In contrast to findings at 7 years, there was no relationship between cat or dog ownership and education level of the mother or the father at age 13. This also contrasts with other studies which showed that cat owners had higher  and lower  education levels than those without cats, and that dog ownership decreased as owners’ education increased [34, 36, 41]. According to other research, adolescents were more likely to report having pet dogs if their parents were employed , while those with a medium family affluence level were less likely to own a cat than those with a low family affluence level . Associations between dog ownership and lower social class  or family affluence  have been previously reported. The present study did not find any association between dog ownership and paternal or maternal social class at adolescence, as it had for childhood . Rabbit, rodent and bird ownership models at age 13 identified similar predictors as those obtained at age 7, in terms of education and social class. Likelihood of owning a bird decreased with higher maternal education, and was highest in skilled manual, and part-skilled paternal occupations at both ages. In a previous study, adolescents were less likely to own birds if their family had a medium or higher family affluence level than adolescents with low family affluence level .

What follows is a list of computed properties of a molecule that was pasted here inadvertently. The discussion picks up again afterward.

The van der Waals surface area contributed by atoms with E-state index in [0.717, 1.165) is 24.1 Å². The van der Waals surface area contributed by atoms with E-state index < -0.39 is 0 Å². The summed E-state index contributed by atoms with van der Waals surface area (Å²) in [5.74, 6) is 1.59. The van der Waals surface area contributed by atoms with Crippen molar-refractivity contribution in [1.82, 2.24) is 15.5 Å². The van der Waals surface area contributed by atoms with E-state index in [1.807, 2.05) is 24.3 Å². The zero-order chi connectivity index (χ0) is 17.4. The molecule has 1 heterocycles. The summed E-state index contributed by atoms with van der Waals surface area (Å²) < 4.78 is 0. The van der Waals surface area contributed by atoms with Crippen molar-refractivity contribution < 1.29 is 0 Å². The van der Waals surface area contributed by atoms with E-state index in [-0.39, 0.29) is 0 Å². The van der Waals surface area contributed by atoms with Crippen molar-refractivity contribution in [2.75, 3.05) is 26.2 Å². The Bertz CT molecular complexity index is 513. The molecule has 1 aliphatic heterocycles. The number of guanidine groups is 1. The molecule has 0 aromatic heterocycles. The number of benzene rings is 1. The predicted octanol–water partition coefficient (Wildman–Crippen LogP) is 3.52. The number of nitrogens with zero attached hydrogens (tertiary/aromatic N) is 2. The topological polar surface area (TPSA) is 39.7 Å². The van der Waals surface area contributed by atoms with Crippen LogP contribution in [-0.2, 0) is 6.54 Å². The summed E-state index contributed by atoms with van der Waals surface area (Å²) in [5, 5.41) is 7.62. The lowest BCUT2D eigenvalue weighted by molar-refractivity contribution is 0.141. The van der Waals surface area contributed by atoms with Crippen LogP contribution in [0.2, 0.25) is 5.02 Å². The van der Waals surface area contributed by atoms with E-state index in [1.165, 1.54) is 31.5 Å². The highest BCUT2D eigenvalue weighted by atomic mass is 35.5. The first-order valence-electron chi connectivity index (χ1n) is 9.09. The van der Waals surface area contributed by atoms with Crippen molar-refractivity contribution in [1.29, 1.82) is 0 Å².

Previous pet ownership is related to current and future pet ownership [58, 59]. At age 7 years, bird ownership was the only pet type not affected by whether the mother owned pets as a child; this changed at age 13 years, where both dog ownership and horse ownership were also not affected by whether the mother owned pets as a child. Horse ownership at age 13 cannot be compared to ownership at age 7 years, as it was not measured on previous occasions. The finding that at adolescence dog ownership was not explained by mothers’ previous pet ownership could be due to greater participation of the adolescent in the decision to obtain a pet, thus reducing the influence of maternal pet ownership history. However, for horse ownership it can be argued that financial considerations may depend on the parent, and therefore the decision to obtain a horse is likely more complex. At age 13 years, maternal pet ownership did predict rabbit ownership, as had been the case at age 7 years. One limitation of our data is that we do not know the individual pet types the mother had owned as a child, and no qualitative data was collected on reasoning to own a particular type of pet, therefore, any interpretation relies on speculation.